When power forward Draymond Green entered the NBA in 2012 as a second-round pick of the Golden State Warriors, he had the reputation of being a hard worker. Green spent four years playing under head basketball coach Tom Izzo in his Michigan State Spartans basketball program. And by Green’s senior season, he was the Big Ten Conference’s Player of the Year, along with being a first-team All-American. In Green’s first two years with the Warriors, he was a bench player who barely averaged 20 minutes per game. However when the decision was made to fire Mark Jackson and replace with him with Steve Kerr as the Warriors head coach in 2014, Green now found himself in the starting lineup. In Green’s first season under Kerr, he would average 11.7 points and 8.2 rebounds as he would be key in Golden State winning their first NBA Championship since 1975. Green has gone on to become a two-time NBA All-Star, and although that his teammate in point guard Steph Curry is the reigning two-time NBA MVP, there is a consensus that feel that Green is Golden State’s best player due to the fact he can facilitate, rebound, score, and play defense. However as good as Green can be, there are some negative attributes that he brings to the table as well.
Green has taken it upon himself to become the NBA’s bad boy. Green has received his fair share of flagrant fouls and fines in the past few years due to his unnecessary contact with opponents. Two of the most infamous incidents occurred last year during the NBA Playoffs. In Game Three of the Western Conference Finals, Green kicked Oklahoma City Thunder center Steven Adams in his groin. Green was assessed a Flagrant 2 foul and fined $25k by the NBA, and even with that some people felt that he got off light. In the Game Four of the NBA Finals, the Warriors were well on their way to taking a 3-1 series lead over the Cleveland Cavaliers when Green got himself into a tussle with Cavs small forward LeBron James. Both players would be assessed technical fouls, but since it was Green’s fourth technical of the postseason, he would be suspended by the NBA for Game Five. The Cavaliers would have new life as they rallied to win the NBA Championship, and many pointed to Green’s blunder as a big reason why.
And after the Warriors blew a 3-1 series lead, you would think that Green would have had a new outlook on things coming into this NBA season, but that hasn’t been the case. Green is still the glue for what the Warriors want to do, however he continues to make boneheaded decisions.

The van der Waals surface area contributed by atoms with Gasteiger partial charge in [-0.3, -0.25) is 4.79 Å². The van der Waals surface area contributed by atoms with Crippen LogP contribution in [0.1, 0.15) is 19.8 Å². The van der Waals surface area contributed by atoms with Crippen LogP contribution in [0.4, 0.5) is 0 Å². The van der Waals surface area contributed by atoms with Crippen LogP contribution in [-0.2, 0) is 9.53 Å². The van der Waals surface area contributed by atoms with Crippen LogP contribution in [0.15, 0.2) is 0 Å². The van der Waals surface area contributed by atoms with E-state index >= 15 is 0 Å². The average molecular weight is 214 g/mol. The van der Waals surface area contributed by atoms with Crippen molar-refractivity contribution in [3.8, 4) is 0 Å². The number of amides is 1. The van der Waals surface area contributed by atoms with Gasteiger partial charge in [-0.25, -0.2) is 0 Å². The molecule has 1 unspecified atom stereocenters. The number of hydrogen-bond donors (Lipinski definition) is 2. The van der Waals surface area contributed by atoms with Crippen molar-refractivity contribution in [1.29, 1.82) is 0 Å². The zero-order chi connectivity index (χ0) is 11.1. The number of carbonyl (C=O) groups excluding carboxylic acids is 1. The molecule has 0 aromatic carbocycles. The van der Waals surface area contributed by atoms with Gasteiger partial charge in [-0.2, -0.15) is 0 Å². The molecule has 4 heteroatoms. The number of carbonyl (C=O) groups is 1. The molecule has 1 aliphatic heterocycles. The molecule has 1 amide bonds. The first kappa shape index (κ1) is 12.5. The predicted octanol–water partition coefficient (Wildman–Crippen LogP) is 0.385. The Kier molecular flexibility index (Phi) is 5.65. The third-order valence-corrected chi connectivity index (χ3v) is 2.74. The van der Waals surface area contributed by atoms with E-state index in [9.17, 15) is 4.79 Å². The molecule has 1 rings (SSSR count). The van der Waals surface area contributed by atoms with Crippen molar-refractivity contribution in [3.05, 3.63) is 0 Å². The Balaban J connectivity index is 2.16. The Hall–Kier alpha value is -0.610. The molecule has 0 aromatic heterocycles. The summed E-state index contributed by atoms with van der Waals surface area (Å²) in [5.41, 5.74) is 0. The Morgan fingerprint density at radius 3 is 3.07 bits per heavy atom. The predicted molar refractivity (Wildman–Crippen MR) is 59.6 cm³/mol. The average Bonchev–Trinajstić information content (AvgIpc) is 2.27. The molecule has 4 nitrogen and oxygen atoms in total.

In the Warriors 132-127 loss to the Houston Rockets on December 1, Green could be seen kicking Rockets point guard James Harden in the face while attempting to secure a rebound. Green was assessed a Flagrant 1 foul, but he was not suspended by the NBA. During the Warriors 123-113 victory over the Los Angeles Clippers on February 23, Green kicked Clippers power forward Blake Griffin while tussling for a loose ball which resulted in no fine or suspension by the NBA.
Green has yet to learn his lesson as gone are the days in the NBA when teams had enforcers who would be put into the game simply to retaliate against players such as himself. Early in the Hall of Fame career of Michael Jordan, if anyone were to breath on him in the wrong way, they had to deal with Charles Oakley. The Detroit Pistons of the late 1980’s were the ultimate intimidators who dared opponents to cross them. But ever since “The MalIce At The Palace” in 2004, the landscape of the NBA has changed with a no-nonsense policy as far as fighting goes, and Green has taken full advantage of it.
Green knows that he can continue his on-court antics because there aren’t that many players left in the league who are willing to confront him. And at this point the only way to slow Green down is a physical altercation due to the fact that fines and a suspension in the NBA Finals have not made him change his ways. However it will only take Green to try his luck against the wrong player in the NBA that would escalate into brawl before the league would be forced to sit him down.
There’s nothing wrong with playing with intensity in order to win. But there is a fine line playing hard and being stupid. Green is taking the latter approach and I don’t understand why this is being allowed to happen. Once again the Warriors have a very good chance of winning the NBA Title. However if nobody is able to get Green under control, all of the fantastic shooting ability that is possessed by Curry, shooting guard Klay Thompson, or small forward Kevin Durant won’t mean a thing.